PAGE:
October 04, 2001
By Dori Moudry, News Editor
Ron Nicholson's interest in helping people with multiple sclerosis takes a new turn later this month when he serves as a facilitator for a new MS support group that will meet at Meeker County Memorial Hospital.
The first meeting, a get-acquainted
gathering, will be 7:30 p.m. Oct. 23 in the hospital cafeteria.
Nicholson, a long-time high school counselor who also worked for Lutheran Brotherhood, recently completed facilitator training through the National Multiple Sclerosis Society.
His training took place at Courage North, which is connected to Camp Courage. Courage North is located at Lake George, between Itasca State Park and Bemidji.
Nicholson, 74, has been riding in the MS 150 bicycle marathon from Duluth to Anoka for the past 13 years.
"Because of my previous support, they looked to me to provide leadership," Nicholson said. "In order to lead, you're supposed to have MS, but they said if I would put in the time (for training) that would be overlooked."
The local support group is made possible through a community service grant from Hugh Wagner.
"Hugh Wagner donated $1,000 from a community service grant he was awarded," Nicholson explained. "I was asked by the multiple sclerosis society if I would accept the money on their behalf. Hugh wanted the money to go to support groups."
Nicholson has been active as a volunteer helping to fight MS for several years.
"My brother-in-law had MS, that's how I originally got involved," Nicholson said. "I wanted to help out, so I started riding to raise money for research and support."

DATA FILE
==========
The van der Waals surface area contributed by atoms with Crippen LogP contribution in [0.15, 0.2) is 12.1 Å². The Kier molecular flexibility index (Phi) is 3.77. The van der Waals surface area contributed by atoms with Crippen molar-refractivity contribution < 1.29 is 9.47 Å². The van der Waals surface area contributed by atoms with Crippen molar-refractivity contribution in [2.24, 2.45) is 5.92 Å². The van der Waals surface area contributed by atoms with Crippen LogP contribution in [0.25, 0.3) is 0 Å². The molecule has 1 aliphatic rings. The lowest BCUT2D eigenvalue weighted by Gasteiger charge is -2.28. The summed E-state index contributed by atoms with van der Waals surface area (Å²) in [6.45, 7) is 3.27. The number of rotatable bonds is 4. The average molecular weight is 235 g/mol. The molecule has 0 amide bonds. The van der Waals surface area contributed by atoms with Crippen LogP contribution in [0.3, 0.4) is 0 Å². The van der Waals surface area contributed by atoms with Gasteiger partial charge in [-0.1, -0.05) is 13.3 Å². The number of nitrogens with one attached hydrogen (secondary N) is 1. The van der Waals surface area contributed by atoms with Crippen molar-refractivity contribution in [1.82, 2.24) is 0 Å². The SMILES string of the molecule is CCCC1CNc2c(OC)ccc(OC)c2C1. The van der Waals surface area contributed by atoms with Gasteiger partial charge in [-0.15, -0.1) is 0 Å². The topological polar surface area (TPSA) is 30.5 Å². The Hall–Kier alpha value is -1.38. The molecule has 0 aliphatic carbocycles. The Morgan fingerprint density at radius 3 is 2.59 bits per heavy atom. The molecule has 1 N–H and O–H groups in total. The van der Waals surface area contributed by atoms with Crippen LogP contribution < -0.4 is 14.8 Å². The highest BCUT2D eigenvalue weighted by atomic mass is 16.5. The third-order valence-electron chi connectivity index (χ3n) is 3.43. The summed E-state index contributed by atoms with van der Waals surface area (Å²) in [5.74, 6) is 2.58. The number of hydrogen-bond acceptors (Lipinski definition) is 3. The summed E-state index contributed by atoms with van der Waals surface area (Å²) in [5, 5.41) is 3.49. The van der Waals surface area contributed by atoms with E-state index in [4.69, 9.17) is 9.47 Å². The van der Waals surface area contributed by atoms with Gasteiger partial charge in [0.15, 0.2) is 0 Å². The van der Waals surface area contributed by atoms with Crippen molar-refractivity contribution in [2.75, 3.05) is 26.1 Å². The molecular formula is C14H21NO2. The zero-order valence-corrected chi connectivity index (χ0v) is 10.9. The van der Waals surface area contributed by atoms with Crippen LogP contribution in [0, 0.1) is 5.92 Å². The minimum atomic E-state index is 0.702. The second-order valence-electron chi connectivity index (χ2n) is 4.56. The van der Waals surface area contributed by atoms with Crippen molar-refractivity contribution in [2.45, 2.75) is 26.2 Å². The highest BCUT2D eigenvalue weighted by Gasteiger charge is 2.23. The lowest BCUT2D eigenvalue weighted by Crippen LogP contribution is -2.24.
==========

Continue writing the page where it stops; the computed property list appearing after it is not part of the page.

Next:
A MS support group had existed in the area at one time, but gradually became inactive, he said.
MS is a disease of the central nervous system that tends to affect more women than men. About 333,000 Americans have MS, and about two-thirds are women.
The local support group meetings will be confidential, he said. One of the rules the MS Society goes by is "What we hear here, what we see here, what we say here, let it stay here!"
"Some people have lost their health insurance or their jobs," Nicholson said. "Divorce is not uncommon (for people who have MS). People need to feel free to say something and know it won't beat them down to the coffee shop before they get there."
The support group is for caregivers of people who have MS, as well.
"Caregivers often are overlooked," he said. "Most of the time, the primary caregiver is a family member - a spouse, a daughter or a mother."
Although Nicholson has been retired for a number of years, he has a full calendar as a volunteer.
"As far as volunteerism, I think you get more out of it than you put into it," he said.
Multiple sclerosis is a chronic, often disabling disease of the central nervous system.
Symptoms may be mild, such as numbness in the limbs, or severe, such as paralysis or loss of vision. Most people with MS are diagnosed between the ages of 20 and 40, but the unpredictable physical and emotional effects can be lifelong.
The progress, severity and specific symptoms of MS in any one person cannot yet be predicted.
MS is thought to be an auto-immune disease.
The body's own defense system lacks myelin, the fatty substance that surrounds and protects the nerve fibers of the brain and spinal cord.
The damaged myelin may form scar tissue (sclerosis). Sometimes, the nerve fiber also is damaged. When any part of the myelin sheath or nerve fiber is damaged or destroyed, nerve impulses from the brain are damaged or interrupted.
Multiple sclerosis is not a fatal
disease. People with MS have normal or near-normal life expectancies, and
most people with MS learn to cope with the disease, living full, productive
©Independent Review 2001
©Independent Review 2001